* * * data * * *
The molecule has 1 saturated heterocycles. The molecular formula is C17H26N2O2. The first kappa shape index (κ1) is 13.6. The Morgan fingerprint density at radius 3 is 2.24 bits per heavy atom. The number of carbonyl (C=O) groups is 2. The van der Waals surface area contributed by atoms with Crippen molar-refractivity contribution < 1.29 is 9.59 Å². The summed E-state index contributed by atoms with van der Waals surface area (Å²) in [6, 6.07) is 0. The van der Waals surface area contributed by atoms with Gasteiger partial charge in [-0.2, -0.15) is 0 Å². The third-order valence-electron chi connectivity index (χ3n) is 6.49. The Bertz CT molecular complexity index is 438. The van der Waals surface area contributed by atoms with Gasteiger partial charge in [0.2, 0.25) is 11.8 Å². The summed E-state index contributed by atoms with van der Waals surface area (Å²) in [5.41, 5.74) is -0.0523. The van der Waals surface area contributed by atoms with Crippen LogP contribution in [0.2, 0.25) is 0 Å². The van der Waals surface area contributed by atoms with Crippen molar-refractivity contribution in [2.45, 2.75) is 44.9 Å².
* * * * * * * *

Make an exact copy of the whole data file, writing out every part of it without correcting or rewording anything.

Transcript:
The molecule has 1 saturated heterocycles. The molecular formula is C17H26N2O2. The first kappa shape index (κ1) is 13.6. The Morgan fingerprint density at radius 3 is 2.24 bits per heavy atom. The number of carbonyl (C=O) groups is 2. The van der Waals surface area contributed by atoms with Crippen molar-refractivity contribution < 1.29 is 9.59 Å². The summed E-state index contributed by atoms with van der Waals surface area (Å²) in [6, 6.07) is 0. The van der Waals surface area contributed by atoms with Gasteiger partial charge in [-0.2, -0.15) is 0 Å². The third-order valence-electron chi connectivity index (χ3n) is 6.49. The Bertz CT molecular complexity index is 438. The van der Waals surface area contributed by atoms with Gasteiger partial charge in [0.2, 0.25) is 11.8 Å². The summed E-state index contributed by atoms with van der Waals surface area (Å²) in [5.41, 5.74) is -0.0523. The van der Waals surface area contributed by atoms with Crippen LogP contribution in [0.2, 0.25) is 0 Å². The van der Waals surface area contributed by atoms with Crippen molar-refractivity contribution in [2.45, 2.75) is 44.9 Å².